Monday, December 21, 2015

Finding an edge, and the intelligent fanatic that was Sam Walton

As Charlie Munger has said:
So you do get an occasional opportunity to get into a wonderful business that's being run by a wonderful manager. And, of course, that's hog heaven day. If you don't load up when you get those opportunities, it's a big mistake.  
Occasionally, you'll find a human being who's so talented that he can do things that ordinary skilled mortals can't. I would argue that Simon Marks—who was second generation in Marks & Spencer of England—was such a man. Patterson was such a man at National Cash Register. And Sam Walton was such a man. 
These people do come along—and in many cases, they're not all that hard to identify. If they've got a reasonable hand—with the fanaticism and intelligence and so on that these people generally bring to the party—then management can matter much. 
As Munger said, Sam Walton was such a man, and I think the excerpt below from his book Made In America gives a good example of that.
There’s no question whatsoever that we could not have done what we did back then if I hadn’t had my airplanes. I bought that first plane for business, to travel between the stores and keep in touch with what was going on. But once we started really rolling out the stores, the airplane turned into a great tool for scouting real estate. We were probably ten years ahead of most other retailers in scouting locations from the air, and we got a lot of great ones that way. From up in the air we could check out traffic flows, see which way cities and towns were growing, and evaluate the location of the competition—if there was any. Then we would develop our real estate strategy for that market.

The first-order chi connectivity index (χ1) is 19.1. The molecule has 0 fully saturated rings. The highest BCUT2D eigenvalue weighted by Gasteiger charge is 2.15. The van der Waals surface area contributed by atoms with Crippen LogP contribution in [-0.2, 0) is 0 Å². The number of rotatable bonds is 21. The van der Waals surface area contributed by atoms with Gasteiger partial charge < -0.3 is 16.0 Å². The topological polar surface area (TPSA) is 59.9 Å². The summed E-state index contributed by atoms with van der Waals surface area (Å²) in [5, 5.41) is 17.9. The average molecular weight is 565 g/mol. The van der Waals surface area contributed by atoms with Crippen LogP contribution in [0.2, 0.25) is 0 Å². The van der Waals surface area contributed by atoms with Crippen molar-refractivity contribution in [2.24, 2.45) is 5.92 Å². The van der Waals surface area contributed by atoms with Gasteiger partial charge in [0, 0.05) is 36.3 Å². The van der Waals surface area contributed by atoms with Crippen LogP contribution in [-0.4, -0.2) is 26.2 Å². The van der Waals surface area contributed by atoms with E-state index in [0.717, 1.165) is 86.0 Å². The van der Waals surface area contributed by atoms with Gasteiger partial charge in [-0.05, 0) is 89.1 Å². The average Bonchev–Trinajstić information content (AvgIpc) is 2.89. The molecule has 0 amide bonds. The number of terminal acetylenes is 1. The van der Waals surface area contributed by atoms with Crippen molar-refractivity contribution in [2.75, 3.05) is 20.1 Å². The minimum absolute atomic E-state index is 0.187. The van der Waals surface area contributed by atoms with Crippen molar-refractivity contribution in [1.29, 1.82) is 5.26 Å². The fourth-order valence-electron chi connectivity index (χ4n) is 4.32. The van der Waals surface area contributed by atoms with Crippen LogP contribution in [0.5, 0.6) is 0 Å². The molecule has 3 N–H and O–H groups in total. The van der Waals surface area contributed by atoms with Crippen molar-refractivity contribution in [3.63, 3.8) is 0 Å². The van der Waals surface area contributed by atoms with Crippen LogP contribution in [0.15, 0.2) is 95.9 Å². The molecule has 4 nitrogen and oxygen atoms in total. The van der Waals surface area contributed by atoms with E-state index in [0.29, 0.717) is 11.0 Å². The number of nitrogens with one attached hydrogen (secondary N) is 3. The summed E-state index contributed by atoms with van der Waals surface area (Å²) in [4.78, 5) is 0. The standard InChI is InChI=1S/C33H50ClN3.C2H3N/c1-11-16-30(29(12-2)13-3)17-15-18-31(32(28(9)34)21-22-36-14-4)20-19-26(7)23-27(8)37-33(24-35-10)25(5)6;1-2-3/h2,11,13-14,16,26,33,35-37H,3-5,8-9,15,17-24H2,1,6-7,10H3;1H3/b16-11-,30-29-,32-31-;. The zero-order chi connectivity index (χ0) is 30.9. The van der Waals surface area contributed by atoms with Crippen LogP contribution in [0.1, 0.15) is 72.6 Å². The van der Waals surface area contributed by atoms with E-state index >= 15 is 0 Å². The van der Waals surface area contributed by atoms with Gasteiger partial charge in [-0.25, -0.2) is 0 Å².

I loved doing it myself. I’d get down low, turn my plane up on its side, and fly right over a town. Once we had a spot picked out, we’d land, go find out who owned the property, and try to negotiate the deal right then. That’s another good reason I don’t like jets. You can’t get down low enough to really tell what’s going on, the way I could in my little planes. Bud and I picked almost all our sites that way until we grew to about 120 or 130 stores. I was always proud of our technique and the results we got. I guarantee you not many principals of retailing companies were flying around sideways studying development patterns, but it worked really well for us. Until we had 500 stores, or at least 400 or so, I kept up with every real estate deal we made and got to view most locations before we signed any kind of commitment. A good location, and what we have to pay for it, is so important to the success of a store. And it’s one area of the company in which we’ve always had family involvement.